Debugging CATERR in field systems

Let’s say you wanted to debug a CATERR on an Intel x86-based system out in the field. And let’s say that the CATERR only happened in a given datacenter once a week. An embedded implementation of the In-Target Probe (ITP) would help.

Improved Reliability, Availability and Serviceability (RAS) features are needed on Intel x86-based designs to troubleshoot system board crash/hang or No Trouble Found (NTF) problems. An embedded implementation of the Intel ITP can provide these capabilities. Also known as ScanWorks Embedded Diagnostics (SED), this implementation eliminates the need for external cabling and hardware pods – rather, the run-control library and support software is embedded on-board the server, router, wireless basestation, or other Intel-based target.

For simpler designs, the SED engine can reside on a service processor or BMC (baseboard management controller):



For higher-end, high-reliability systems, the SED engine is divided between the service processor and an on-board FPGA:


For the FPGA implementation, the interface to the SED engine is a simple VHDL port that behaves like a standard Wishbone slave interface. The port comprises the following (example only):

rst_i: Reset input

clk_i: Clock input (100MHz)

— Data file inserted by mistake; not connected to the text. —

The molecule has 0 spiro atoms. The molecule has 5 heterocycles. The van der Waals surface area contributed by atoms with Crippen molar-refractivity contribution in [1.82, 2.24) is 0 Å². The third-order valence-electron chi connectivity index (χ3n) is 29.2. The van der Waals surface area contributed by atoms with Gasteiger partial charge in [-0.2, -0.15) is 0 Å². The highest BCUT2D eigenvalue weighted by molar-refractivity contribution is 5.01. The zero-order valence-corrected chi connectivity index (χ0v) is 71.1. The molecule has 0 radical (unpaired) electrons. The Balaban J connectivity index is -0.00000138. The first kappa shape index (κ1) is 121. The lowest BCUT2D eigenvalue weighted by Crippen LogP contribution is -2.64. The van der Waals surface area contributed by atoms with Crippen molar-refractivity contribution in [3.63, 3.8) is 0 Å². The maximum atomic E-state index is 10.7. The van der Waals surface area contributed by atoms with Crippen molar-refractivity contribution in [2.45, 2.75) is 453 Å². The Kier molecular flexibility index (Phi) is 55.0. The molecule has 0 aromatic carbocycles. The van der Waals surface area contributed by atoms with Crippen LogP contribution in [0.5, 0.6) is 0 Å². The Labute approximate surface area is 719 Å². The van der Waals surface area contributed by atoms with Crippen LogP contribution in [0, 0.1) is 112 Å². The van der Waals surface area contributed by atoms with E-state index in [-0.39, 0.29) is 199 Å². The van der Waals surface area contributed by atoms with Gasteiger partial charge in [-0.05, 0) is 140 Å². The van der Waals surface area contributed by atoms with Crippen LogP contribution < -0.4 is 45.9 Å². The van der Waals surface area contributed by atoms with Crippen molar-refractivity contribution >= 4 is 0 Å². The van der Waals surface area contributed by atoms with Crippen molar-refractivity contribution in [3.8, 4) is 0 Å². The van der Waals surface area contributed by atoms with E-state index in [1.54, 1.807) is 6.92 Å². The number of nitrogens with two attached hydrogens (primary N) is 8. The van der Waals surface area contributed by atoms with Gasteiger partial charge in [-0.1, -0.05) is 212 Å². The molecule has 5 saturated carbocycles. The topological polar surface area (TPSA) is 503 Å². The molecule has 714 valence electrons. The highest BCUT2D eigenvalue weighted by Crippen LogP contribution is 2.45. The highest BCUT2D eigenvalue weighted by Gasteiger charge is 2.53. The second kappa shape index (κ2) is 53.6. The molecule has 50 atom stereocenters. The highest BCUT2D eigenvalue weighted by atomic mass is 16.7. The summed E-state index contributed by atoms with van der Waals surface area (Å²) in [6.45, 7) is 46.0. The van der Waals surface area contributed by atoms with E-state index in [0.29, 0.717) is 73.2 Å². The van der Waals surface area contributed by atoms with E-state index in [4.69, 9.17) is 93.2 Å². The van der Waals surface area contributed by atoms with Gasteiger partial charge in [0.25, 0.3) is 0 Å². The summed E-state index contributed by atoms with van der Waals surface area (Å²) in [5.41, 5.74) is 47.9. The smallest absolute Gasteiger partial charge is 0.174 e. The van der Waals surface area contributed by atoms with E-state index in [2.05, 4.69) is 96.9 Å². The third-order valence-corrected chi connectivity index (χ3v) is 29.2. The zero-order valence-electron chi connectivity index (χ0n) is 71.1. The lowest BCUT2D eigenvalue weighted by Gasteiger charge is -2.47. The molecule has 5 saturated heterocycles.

addr_i[8-0]: D-word (32-bit) aligned byte address

sel_i[3:0]: Select input array

cyc_i: Cycle input

stb_i: Strobe input

lock_i: Lock input

we_i: Write enable input

dat_i[31:0]: Data input array

ack_o: Acknowledge output

dat_o[31:0]: Data output array

jtag_clk: JTAG source clock input (see note)

TRST: Test Logic Reset output from embedded TAP Controller

TCK: Test Clock output from embedded TAP Controller

TMS: Test Mode Select output from embedded TAP Controller

TDI: Test Data In (UUT referenced) output from embedded TAP Controller

TDO: Test Data Out (UUT referenced) input to embedded TAP Controller





oe_n: Output enable for all outbound SED signals (JTAG and sideband)

Once in place, the SED ITP functionality can be invoked either manually or in response to system events, such as a CATERR, to provide a complete forensics system dump.

More technical information is available here: ScanWorks Embedded Diagnostics. The need for embedded diagnostics and its return on investment is described in this white paper: Embedded Diagnostics for Highly Available Systems – Whitepaper.

Alan Sguigna